Mary, Mary, by Ed McBain

Mary, an ex-teacher, is seen apparently burying a child in her garden, and is arrested when police find three bodies buried there. Many witnesses testify to having seen Mary abducting the children, but one of her old pupils is convinced Mary couldn't have done it, and engages an attourney to defend her.

I had picked this up expecting it would be an 87th precinct book, like Money, Money, Money but it wasn't. Looks like this is one of a series of books focusing on this attourney. This book was OK but not fantastic. The story alternated between courtroom scenes and the private life of the attourney Matthew Hope. Some of it was in the first person, with the Hope explaining about how he felt convinced of his client's innocence; some was in the third person, and there were short extracts (which I reckon were probably written in italics) that were thoughts of the actual murderer.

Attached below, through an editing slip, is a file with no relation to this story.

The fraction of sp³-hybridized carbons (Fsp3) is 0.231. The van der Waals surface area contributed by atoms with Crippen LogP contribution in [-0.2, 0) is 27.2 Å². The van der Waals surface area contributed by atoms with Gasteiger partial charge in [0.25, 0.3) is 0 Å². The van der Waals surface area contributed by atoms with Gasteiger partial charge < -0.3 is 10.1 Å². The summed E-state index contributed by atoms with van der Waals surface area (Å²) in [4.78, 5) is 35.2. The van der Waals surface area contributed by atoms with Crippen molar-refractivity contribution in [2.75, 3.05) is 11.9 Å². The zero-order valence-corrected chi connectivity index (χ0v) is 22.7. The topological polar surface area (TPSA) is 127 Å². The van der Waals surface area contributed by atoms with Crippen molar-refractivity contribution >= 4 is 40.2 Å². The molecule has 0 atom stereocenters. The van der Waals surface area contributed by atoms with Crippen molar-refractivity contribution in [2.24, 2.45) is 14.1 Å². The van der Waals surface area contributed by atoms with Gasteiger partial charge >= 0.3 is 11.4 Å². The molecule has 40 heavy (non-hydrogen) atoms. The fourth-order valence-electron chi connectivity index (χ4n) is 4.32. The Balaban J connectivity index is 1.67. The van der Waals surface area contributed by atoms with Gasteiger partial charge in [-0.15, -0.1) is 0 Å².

The courtroom stuff was most interesting, although I suppose if that had been the whole book it might have seemed a bit dull, and so I assume that's why the relationship stuff came in - things about his girlfriend, ex-wife etc.. This presumably ties in with the other books in the series but felt a bit irrelevant in this book.

For most of the book I really quite enjoyed the story (especially the court-room scenes). It was nice to have a mystery type story to get into. Towards the end, the book started to lose credibility in quite a big way, and the "solution" made it seem pretty dated: I'd have guessed the book was written in the 70s, and so am a bit surprised to find it was actually published in 1992.

OK but I'm not sure I'd be that bothered about more Matthew Hope books.

Completed : 04-Mar-2007 (audiobook)

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